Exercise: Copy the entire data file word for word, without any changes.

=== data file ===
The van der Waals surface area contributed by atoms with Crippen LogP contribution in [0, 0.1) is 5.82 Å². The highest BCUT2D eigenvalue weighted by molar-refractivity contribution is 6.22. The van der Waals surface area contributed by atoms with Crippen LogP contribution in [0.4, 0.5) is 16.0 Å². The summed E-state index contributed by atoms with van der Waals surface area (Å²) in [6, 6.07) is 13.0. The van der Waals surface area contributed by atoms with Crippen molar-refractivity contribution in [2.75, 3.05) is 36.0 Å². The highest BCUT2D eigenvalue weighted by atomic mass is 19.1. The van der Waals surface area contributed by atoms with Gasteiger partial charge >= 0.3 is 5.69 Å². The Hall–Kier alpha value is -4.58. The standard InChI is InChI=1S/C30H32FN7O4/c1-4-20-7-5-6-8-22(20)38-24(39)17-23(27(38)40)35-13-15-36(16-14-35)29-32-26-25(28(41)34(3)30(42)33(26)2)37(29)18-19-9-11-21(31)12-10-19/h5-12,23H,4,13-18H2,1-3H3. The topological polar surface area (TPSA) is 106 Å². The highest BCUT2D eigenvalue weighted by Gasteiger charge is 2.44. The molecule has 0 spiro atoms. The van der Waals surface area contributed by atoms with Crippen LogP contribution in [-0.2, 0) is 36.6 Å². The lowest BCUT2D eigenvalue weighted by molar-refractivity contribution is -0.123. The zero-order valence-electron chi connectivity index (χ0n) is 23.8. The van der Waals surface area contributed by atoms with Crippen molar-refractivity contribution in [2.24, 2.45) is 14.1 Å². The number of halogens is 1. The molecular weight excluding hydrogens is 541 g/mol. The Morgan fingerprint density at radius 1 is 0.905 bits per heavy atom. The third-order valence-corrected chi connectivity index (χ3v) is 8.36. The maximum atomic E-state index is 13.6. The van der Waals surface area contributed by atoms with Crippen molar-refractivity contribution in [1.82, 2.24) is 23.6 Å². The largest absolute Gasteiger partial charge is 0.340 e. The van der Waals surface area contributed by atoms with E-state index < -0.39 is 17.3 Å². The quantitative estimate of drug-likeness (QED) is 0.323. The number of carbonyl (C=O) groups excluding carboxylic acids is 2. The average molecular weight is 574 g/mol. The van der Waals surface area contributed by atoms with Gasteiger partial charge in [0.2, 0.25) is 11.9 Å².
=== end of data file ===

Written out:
The van der Waals surface area contributed by atoms with Crippen LogP contribution in [0, 0.1) is 5.82 Å². The highest BCUT2D eigenvalue weighted by molar-refractivity contribution is 6.22. The van der Waals surface area contributed by atoms with Crippen LogP contribution in [0.4, 0.5) is 16.0 Å². The summed E-state index contributed by atoms with van der Waals surface area (Å²) in [6, 6.07) is 13.0. The van der Waals surface area contributed by atoms with Crippen molar-refractivity contribution in [2.75, 3.05) is 36.0 Å². The highest BCUT2D eigenvalue weighted by atomic mass is 19.1. The van der Waals surface area contributed by atoms with Gasteiger partial charge >= 0.3 is 5.69 Å². The Hall–Kier alpha value is -4.58. The standard InChI is InChI=1S/C30H32FN7O4/c1-4-20-7-5-6-8-22(20)38-24(39)17-23(27(38)40)35-13-15-36(16-14-35)29-32-26-25(28(41)34(3)30(42)33(26)2)37(29)18-19-9-11-21(31)12-10-19/h5-12,23H,4,13-18H2,1-3H3. The topological polar surface area (TPSA) is 106 Å². The highest BCUT2D eigenvalue weighted by Gasteiger charge is 2.44. The molecule has 0 spiro atoms. The van der Waals surface area contributed by atoms with Crippen LogP contribution in [-0.2, 0) is 36.6 Å². The lowest BCUT2D eigenvalue weighted by molar-refractivity contribution is -0.123. The zero-order valence-electron chi connectivity index (χ0n) is 23.8. The van der Waals surface area contributed by atoms with Crippen molar-refractivity contribution in [2.24, 2.45) is 14.1 Å². The number of halogens is 1. The molecular weight excluding hydrogens is 541 g/mol. The Morgan fingerprint density at radius 1 is 0.905 bits per heavy atom. The third-order valence-corrected chi connectivity index (χ3v) is 8.36. The maximum atomic E-state index is 13.6. The van der Waals surface area contributed by atoms with Crippen molar-refractivity contribution in [1.82, 2.24) is 23.6 Å². The largest absolute Gasteiger partial charge is 0.340 e. The van der Waals surface area contributed by atoms with E-state index < -0.39 is 17.3 Å². The quantitative estimate of drug-likeness (QED) is 0.323. The number of carbonyl (C=O) groups excluding carboxylic acids is 2. The average molecular weight is 574 g/mol. The van der Waals surface area contributed by atoms with Gasteiger partial charge in [0.2, 0.25) is 11.9 Å².